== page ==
Stocks Mixed in Another Choppy Trading Session…..

U.S. equities finished mixed, with the volatility that has marked the start of the year and contributed to last week’s wild ride persisting. The skittishness is likely to remain as the global markets adjust to the prospect of tighter monetary policies, as well as geopolitical tensions between Russia and Ukraine, and a mixed Q4 earnings season, which will continue to roll on this week. However, M&A news is what dominated the equity headlines today, with Spirit Airlines and Frontier Group Holdings announcing an agreement to merge, while Peloton Interactive is reportedly exploring takeover options. Treasuries were slightly higher, putting downward pressure on yields following last week’s drop that came in the wake of by Friday’s much stronger-than-expected January labor report, and the U.S. dollar ticked lower. Meanwhile, crude oil prices lost ground and gold traded to the upside. The economic calendar was subdued, only showing that consumer borrowing cooled during December, but it is set to deliver key reads on inflation and consumer sentiment in the second half of the week. Europe finished mixed on the heels of last week’s monetary policy decisions in the region, while markets in Asia also diverged, with Chinese markets returning to action following an extended holiday.

The Dow Jones Industrial Average nudged 1 point higher to 35,091, while the S&P 500 Index decreased 17 points (0.4%) to 4,484, and the Nasdaq Composite declined 82 points (0.6%) to 14,016. In heavy volume, 4.1 billion shares of NYSE-listed stocks were traded, and 4.2 billion shares changed hands on the Nasdaq. WTI crude oil lost $0.99 to $91.32 per barrel. Elsewhere, the gold spot price traded $14.70 higher to $1,822.50 per ounce, and the Dollar Index—a comparison of the U.S. dollar to six major world currencies—ticked 0.1% lower to 95.44.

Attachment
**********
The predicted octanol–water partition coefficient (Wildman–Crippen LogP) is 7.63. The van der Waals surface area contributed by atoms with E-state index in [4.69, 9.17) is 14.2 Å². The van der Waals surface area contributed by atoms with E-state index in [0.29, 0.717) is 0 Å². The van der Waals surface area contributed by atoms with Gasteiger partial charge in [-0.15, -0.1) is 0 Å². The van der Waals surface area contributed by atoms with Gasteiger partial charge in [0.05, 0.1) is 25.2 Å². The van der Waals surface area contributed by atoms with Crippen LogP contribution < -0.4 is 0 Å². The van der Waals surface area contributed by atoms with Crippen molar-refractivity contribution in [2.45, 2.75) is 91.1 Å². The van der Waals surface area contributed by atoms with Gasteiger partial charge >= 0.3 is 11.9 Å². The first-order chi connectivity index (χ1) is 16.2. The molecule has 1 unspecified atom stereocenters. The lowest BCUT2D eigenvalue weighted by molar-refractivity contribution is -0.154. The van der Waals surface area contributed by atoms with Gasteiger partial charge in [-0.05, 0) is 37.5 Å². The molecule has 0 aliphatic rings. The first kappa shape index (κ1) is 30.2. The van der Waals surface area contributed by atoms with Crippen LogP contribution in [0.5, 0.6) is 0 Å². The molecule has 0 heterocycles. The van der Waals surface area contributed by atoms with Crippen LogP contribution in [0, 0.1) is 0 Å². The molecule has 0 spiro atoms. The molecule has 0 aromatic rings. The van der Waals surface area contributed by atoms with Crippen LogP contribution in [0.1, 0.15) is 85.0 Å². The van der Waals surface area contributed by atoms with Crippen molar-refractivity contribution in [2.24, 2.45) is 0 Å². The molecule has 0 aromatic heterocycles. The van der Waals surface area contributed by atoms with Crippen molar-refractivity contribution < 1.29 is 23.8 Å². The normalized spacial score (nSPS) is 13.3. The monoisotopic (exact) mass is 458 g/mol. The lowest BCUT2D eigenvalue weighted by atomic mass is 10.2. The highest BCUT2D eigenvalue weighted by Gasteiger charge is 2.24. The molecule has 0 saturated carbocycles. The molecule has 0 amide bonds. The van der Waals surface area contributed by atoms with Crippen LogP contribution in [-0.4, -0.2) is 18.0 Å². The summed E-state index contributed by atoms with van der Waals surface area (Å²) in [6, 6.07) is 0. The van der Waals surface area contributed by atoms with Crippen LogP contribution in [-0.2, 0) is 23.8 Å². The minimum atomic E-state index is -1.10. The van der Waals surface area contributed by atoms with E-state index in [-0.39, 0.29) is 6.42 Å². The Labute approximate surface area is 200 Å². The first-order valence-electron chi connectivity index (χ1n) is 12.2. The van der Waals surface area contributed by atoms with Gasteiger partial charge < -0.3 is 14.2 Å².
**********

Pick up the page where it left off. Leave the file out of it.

Consumer credit, released in the final hour of trading, showed consumer borrowing was $18.9 billion during December, short of the $25.0 billion forecast of economists polled by Bloomberg, while November’s figure was adjusted downward to $38.9 billion from the originally reported $39.9 billion. Non-revolving debt, which includes student loans and loans for vehicles and mobile homes, was $16.8 billion, a 6.0% increase year-over-year (y/y), while revolving debt, which includes credit cards, was $2.1 billion, a 2.4% y/y rise.

Treasuries were mixed but little changed, as the yield on the 2-year note lost 2 basis points (bps) to 1.29%, while the yields on the 10-year note and the 30-year bond dipped 1 bp to 1.91% and 2.22%, respectively.

Treasury yields moved higher last week and continue to be choppy with the markets grappling with growing expectations that the Fed may have to aggressively tighten monetary policy, with its first rate hike expected in March to combat persisting inflation pressures. The Fed has suggested multiple rate hikes are coming this year and after it begins to raise rates, it intends on commencing its balance sheet reduction campaign, known as quantitative tightening.

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